Valerie Pierson has been around horses her whole life.
The 54-year-old grew up in Ontario and was a trail guide in the Canadian Rocky Mountains in Banff, Alberta, before moving to the U.S. and becoming the director of the Latta Equestrian Center in Huntersville.
"Once I stepped foot in this place, I couldn't leave it," she said. "I volunteered almost every weekend for six years - cleaning stables, doing trail rides - and I've always dreamed of running it. When the former owner asked me to buy him out, I thought I'd died and gone to heaven."
Pierson has been the director of the center for the last four years. Aside from hosting horse shows and other fundraising events, the facility also serves as a spot where people of all abilities can learn about horses at their own pace.
The center offers a variety of activities for people 2 and older, including private lessons, pony rides and therapeutic horseback riding for people with disabilities, but a customer favorite is the sunset trail ride and "cowboy" dinner.
The guided horseback rides, for ages 18 and older, take place twice a month, March-September. They are led by barn manager Janice Turner of Charlotte. Generally, guests arrive about 6 p.m., sign liability waivers, then walk to the barn to meet their horse.
After some quick instructions - more time is given to those with less experience - the group heads out for a two-hour ride on the trails of Latta Plantation Nature Preserve.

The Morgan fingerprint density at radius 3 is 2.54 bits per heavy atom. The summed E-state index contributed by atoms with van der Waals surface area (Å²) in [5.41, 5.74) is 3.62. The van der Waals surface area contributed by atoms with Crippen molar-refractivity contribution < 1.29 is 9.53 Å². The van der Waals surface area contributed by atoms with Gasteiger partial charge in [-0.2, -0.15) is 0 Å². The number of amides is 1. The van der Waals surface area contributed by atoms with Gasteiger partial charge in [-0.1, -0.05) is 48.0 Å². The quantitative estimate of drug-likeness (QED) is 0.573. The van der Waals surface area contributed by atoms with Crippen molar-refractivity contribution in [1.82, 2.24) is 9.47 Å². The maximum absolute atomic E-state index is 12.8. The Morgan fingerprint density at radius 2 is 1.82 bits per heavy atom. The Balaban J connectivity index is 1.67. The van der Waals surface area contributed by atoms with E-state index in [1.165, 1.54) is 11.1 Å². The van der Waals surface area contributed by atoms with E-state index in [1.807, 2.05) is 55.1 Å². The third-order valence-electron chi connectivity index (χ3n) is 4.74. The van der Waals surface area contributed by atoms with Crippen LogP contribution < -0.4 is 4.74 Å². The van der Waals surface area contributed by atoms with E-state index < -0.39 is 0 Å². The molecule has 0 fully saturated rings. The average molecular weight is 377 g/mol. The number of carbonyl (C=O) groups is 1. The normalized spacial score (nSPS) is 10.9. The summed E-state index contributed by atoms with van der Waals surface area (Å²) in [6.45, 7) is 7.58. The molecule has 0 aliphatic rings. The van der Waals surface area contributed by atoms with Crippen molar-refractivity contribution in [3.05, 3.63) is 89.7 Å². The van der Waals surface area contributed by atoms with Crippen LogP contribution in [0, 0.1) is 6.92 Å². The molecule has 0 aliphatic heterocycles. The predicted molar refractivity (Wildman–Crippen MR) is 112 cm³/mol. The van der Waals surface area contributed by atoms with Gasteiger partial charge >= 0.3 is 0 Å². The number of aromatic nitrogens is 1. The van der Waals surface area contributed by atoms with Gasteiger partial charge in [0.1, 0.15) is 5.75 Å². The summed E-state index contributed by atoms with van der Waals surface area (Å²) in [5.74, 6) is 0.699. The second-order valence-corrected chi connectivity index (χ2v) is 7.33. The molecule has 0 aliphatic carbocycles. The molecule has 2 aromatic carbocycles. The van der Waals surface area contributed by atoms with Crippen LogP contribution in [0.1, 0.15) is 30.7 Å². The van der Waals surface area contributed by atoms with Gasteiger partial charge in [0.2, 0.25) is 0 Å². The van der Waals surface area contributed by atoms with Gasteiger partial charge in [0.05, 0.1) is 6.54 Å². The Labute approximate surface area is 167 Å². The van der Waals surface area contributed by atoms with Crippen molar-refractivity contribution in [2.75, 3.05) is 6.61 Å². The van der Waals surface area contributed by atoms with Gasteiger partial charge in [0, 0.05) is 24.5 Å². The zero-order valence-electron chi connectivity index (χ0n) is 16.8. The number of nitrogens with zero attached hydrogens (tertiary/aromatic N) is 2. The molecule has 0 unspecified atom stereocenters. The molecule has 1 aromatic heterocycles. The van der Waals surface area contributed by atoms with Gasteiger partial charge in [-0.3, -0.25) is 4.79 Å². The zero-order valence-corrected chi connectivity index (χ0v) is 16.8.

"We cover most of the park's trails on our rides," said Pierson.
People are encouraged to where closed-toe shoes or boots and dress for the weather. The journey isn't too strenuous, but it will help you work up an appetite.
The "cowboy" dinner following the ride includes barbecue chicken, rib-eye steak, corn-on-the-cob, barbecue baked beans, baked potatoes, rolls and cheesecake. Water and soda also are available. Meals also can be catered to vegetarians, who can have their food cooked on a separate grill.
"People come to the grill with a plate in each hand," said the center's general manager and chef, Jeff Taylor. "If you go home hungry, it's your own fault."
Brian Lucas, 28, took his wife, Emily, on the July 10 sunset ride as a gift for their six-year wedding anniversary, which the Charlotte couple celebrated June 23.
It was Lucas' first time on a horse, and he admitted it was a little spooky at first.
"But I'd do it again tomorrow if I could," said Lucas. "I kind of felt unprepared, but from the second we started going, the horse was very calm and responsive. It was very simple. And riding up the trail with the sunset was great."
Jarred Carter, 27, and Beth Carter, 26, of Charlotte also took the sunset ride on July 10 with Beth's sister, Becca Carson, 20, who was visiting from Georgia.
The trio had more than 30 years of riding experience between them, and Jarred Carter said he was impressed with how the staff took the time to match people with horses according to their skill level.
"Regardless if you can ride or not, it's a great experience," said Carter. "You may be a little sore the next day, but they really take care of you, so there's nothing to worry about."
For Pierson, it's all about the passion.
"If you don't have passion for horses, it'd be way too much work," she said. "During my very first staff meeting, I told them that my No. 1 goal is to make sure everybody that steps foot in this place enjoys themselves, and that's what we try to do."